There will be eight copies of Voltaic Brawler in the Top 8 of #SCGINDY.
This is good, really good. Back in my day, we had to work for our Gruul two-drops to be remotely playable.
The second coming of fastlands makes it appear that aggressive strategies will be more consistent than ever, and it would be shocking if there wasn't some sort of Humans variant that make use of Inspiring Vantage with Needle Spires. It was common to see Boros Humans decks (championed by Tom Ross himself) in the current format, and with the right payoff cards, it isn't too crazy to imagine Humans stretching its mana a bit thinner for the sake of a more powerful curve.
Another angle of deckbuilding to think of applying Voltaic Brawler is in a Red Deck Wins variant that utilizes all of the Energy-matters cards from Kaladesh:
With only a few cards being spoiled from the set thus far, it's hard to imagine exactly what will be going on with this deck or what the archetype's curve will resemble, but it's definitely staying on my radar as spoiler season progresses.
Filigree Familiar is going to define Standard.
Filigree Familiar barely does so many things. Fantastically enough, many of the best cards ever printed don't do anything fancy, but are efficient for what they do. Gaining two life, eventually drawing a card, and a 2/2 body for the price of three colorless mana is a fantastic rate for a card in Standard.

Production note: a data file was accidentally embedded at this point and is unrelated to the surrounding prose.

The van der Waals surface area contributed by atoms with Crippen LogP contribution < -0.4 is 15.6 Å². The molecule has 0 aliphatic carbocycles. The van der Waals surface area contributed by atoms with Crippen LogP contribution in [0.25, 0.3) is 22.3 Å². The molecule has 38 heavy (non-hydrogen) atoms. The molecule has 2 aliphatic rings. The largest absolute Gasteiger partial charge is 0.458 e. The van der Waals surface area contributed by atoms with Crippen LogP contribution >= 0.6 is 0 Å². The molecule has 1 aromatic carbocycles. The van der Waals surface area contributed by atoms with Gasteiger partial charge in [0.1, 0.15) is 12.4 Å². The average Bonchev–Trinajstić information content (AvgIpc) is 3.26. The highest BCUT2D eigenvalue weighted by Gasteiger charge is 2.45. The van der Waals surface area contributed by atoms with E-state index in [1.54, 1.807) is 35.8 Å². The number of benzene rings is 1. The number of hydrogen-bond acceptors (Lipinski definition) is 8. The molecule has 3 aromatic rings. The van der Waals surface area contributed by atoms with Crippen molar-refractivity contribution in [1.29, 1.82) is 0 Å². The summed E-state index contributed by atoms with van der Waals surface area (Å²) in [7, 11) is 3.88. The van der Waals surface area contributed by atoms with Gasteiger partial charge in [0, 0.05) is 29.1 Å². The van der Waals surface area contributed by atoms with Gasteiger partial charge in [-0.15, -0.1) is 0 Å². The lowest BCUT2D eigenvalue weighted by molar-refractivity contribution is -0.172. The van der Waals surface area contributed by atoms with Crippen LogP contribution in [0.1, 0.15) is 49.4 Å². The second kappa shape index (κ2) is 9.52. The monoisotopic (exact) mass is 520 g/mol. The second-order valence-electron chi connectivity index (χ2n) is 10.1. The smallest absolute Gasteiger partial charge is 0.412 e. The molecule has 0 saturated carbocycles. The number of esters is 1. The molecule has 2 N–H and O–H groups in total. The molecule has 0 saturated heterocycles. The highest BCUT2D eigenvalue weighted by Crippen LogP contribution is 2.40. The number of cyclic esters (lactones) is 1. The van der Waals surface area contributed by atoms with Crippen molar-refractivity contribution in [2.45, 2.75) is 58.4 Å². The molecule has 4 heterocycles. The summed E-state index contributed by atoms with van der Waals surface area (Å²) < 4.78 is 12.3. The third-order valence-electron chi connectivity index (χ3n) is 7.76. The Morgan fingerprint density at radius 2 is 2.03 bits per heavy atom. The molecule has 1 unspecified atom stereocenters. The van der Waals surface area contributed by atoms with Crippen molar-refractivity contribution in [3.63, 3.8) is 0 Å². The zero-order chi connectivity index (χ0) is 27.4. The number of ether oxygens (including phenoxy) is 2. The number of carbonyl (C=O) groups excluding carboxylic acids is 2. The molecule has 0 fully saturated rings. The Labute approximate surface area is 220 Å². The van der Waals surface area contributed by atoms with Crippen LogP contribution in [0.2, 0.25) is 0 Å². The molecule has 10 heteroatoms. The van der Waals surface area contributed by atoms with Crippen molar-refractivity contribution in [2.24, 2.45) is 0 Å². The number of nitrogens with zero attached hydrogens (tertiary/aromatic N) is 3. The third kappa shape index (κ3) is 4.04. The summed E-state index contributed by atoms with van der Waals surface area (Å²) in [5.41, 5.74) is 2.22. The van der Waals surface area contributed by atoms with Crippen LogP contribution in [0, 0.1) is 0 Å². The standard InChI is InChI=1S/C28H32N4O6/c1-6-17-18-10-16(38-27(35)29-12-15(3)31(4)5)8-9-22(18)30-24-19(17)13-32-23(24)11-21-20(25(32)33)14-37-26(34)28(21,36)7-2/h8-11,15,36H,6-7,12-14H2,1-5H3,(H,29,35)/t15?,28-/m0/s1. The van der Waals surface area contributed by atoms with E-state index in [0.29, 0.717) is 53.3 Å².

Filigree Familiar is subtly important in that it fulfills many roles without having colored-mana constraints. Remember, multiple decks have been playing Pilgrim's Eye in order to enable emerge creatures on-curve. While Filigree Familiar doesn't have the same mana-fixing abilities that Pilgrim's Eye provides, what the mechanical Fox does provide is a life buffer that doesn't lose the emerge creature's caster a card when sacrificing a creature.
Even outside of dedicated Emerge shells, Filigree Familiar being colorless allows all colors of control decks access to lifegain that they may otherwise lack. Rakdos isn't exactly known for its ability to gain life, but Filigree Fox makes up for life lost through natural causes or Ob Nixilis Reignited's +1 ability. Filigree Fox providing the time that slower decks need to function without losing the card's controller card advantage in exchange for the time is something that completely changes the axis that control decks can operate on.
Stranger Things is overrated.
Someone had to say it. At least a dozen other people were thinking it, and I'll go on out and say it: Stranger Things is overrated. The show is a shaky plot that masks the shortcomings of the script with nostalgia and D&D references.
Will goes missing and the entire town loses their minds; Barb goes missing and nobody cares? I'm not buying it.
Nissa, Vital Force is going to be better than Chandra, Torch of Defiance.
On Monday night, Chandra, Torch of Defiance was spoiled and the internet collectively lost their minds. A four-ability planeswalker is great, but it's hard to think that it'll be “$60 great.” Nissa, Vital Force is going to be a game-changer and she isn't getting anything close to the recognition she deserves.
Nissa, Vital Force's +1 alone is a nearly-strict upgrade from Nissa, Worldwaker's +1 ability and the Worldwaker was an amazing planeswalker in her own right. The Elemental created by Nissa, Vital Force is good at protecting Nissa and exceptional at pressuring opposing planeswalkers.
All three of Nissa's abilities are reminiscent of the green cards that dominated formats in their time (Nissa, Worldwaker; Den Protector; and Tireless Tracker, respectively). Being able to apply the effects multiple times off a single card is a level of power that can't be understated.